When sperm or egg cells are about to be produced, all our 23 pairs of chromosomes line up against their corresponding partners in the center of the cells, before being pulled apart into the separate daughter cells that will eventually be the sperm or egg cell, in which one copy of each will be present.
One might expect that a sperm or egg cell would have either the copy of, say chromosome 3, that the parent got from his or her parent, and is thus transmitted intact to the future grandchild. But this is not what happens. Instead, the lined-up 'homologous' chromosomes stick to each other here and there, and swap pieces. This is called recombination and means that the grandchild receives a mix of pieces of each grandparent's chromosomes.
Recombination is treated generally as a random process: the chromosomes stick to each other in random places along their length. But this is inaccurate. The sticking points happen more frequently in some places than in others. This differs from chromosome to chromosome and even to some extent between males and females. Why is that so?
One reason is that recombination is effected by active mechanisms that involve proteins (that is, that are coded for by genes somewhere in the genome) and the DNA sequences that these proteins stick to in bringing recombination about. Variation in those binding sequences can affect the frequency with which recombination will occur. The results show up statistically as relative hot-spots of recombination.
Recombination generates new variation (new combinations of genetic variants) as a resource with effects on evolution, and this is because these combinations can have effects on the organism's traits.
These two papers are companion pieces. As Wegmann et al. report,
By comparing the AfAdm [African admixture] map to existing maps, we were able to make several observations: (i) there is evidence for subtle population differences in recombination rates between African and European populations, (ii) African-European admixed individuals appear to have recombination rates that are, on average, intermediate between the African and European rates, and (iii) the degree to which the rates are intermediate is predictable from the average ancestry coefficient (~80% African and ~20% European) in our sample. Further, in admixed individuals, recombinations appear to be concentrated at hotspots in a manner correlated with ancestry: individuals with more African ancestry have recombinations at hotspots found in the HapMapYRI map, and individuals with more European ancestry have recombinations at hotspots found in the HapMapCEU map. These observations are consistent with the differentiation between populations for fine-scale recombination rates1–5 and with the European-African differentiation at PRDM9, the only known major locus affecting fine-scale recombination rates.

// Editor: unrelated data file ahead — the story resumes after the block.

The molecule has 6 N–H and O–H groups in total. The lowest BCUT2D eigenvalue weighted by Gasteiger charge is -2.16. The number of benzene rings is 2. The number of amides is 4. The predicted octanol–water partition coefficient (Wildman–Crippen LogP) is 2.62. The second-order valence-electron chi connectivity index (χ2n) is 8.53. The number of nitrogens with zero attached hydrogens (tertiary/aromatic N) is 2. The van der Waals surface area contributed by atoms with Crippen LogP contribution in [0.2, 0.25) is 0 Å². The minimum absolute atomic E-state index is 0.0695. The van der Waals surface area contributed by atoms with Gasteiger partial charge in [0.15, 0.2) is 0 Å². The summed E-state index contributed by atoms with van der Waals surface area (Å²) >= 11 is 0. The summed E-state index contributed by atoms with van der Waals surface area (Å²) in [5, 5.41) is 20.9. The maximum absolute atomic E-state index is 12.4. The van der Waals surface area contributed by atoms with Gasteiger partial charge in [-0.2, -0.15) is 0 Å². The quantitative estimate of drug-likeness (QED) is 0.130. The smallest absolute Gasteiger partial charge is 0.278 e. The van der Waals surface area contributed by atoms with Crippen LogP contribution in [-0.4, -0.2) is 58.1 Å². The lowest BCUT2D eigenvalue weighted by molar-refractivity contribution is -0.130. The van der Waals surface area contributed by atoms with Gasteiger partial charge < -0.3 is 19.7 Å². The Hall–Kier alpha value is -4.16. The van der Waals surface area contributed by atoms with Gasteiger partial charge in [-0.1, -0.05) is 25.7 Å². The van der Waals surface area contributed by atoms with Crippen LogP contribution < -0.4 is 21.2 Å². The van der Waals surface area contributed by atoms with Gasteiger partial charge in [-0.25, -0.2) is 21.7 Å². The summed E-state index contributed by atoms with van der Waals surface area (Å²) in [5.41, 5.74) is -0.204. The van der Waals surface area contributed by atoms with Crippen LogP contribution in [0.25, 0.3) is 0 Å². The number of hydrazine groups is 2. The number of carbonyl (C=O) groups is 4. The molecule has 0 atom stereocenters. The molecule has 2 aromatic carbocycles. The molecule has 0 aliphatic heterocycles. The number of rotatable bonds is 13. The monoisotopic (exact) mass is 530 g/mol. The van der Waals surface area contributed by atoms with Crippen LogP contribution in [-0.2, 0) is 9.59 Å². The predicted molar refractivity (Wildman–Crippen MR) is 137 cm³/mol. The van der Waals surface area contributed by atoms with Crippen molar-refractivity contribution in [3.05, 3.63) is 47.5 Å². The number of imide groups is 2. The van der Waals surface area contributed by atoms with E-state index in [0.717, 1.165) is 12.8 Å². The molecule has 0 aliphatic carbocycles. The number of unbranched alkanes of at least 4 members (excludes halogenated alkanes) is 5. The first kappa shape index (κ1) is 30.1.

Whether this is important, or worth whatever its costs were to discover, is open to question. Could the same not already be, or have been, known from work on other species where it would be much less costly? And if it has effects on disease--always the self-interested rationale of investigators by which such stories are touted in the news--such effects would be detectable by the current methods (such as GWAS) that hunt for them.
So these papers provide what might be useful and important information about a basic aspect of cell biology and the generation of variation. The value will prove out in the future, but certainly our repertoire of basic knowledge about variation, and in this case human variation, is increased thereby.